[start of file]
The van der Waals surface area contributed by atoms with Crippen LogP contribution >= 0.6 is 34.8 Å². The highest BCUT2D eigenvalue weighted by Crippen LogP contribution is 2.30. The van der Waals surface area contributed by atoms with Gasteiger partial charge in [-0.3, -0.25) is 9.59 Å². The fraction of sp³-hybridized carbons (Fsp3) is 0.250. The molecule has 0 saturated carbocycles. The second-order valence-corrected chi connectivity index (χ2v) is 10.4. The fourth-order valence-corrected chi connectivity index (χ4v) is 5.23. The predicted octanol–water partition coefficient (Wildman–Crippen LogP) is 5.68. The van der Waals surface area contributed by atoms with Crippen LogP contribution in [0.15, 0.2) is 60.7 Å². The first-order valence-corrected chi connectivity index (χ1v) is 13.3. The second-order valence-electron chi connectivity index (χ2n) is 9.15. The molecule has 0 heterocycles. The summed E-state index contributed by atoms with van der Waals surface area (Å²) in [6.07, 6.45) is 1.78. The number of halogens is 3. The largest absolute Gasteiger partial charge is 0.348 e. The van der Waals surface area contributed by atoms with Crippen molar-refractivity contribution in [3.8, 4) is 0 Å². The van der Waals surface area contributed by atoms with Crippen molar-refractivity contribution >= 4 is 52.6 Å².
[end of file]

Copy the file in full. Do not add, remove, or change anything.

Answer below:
The van der Waals surface area contributed by atoms with Crippen LogP contribution >= 0.6 is 34.8 Å². The highest BCUT2D eigenvalue weighted by Crippen LogP contribution is 2.30. The van der Waals surface area contributed by atoms with Gasteiger partial charge in [-0.3, -0.25) is 9.59 Å². The fraction of sp³-hybridized carbons (Fsp3) is 0.250. The molecule has 0 saturated carbocycles. The second-order valence-corrected chi connectivity index (χ2v) is 10.4. The fourth-order valence-corrected chi connectivity index (χ4v) is 5.23. The predicted octanol–water partition coefficient (Wildman–Crippen LogP) is 5.68. The van der Waals surface area contributed by atoms with Crippen LogP contribution in [0.15, 0.2) is 60.7 Å². The first-order valence-corrected chi connectivity index (χ1v) is 13.3. The second-order valence-electron chi connectivity index (χ2n) is 9.15. The molecule has 0 heterocycles. The summed E-state index contributed by atoms with van der Waals surface area (Å²) in [6.07, 6.45) is 1.78. The number of halogens is 3. The largest absolute Gasteiger partial charge is 0.348 e. The van der Waals surface area contributed by atoms with Crippen molar-refractivity contribution in [3.8, 4) is 0 Å². The van der Waals surface area contributed by atoms with Crippen molar-refractivity contribution >= 4 is 52.6 Å².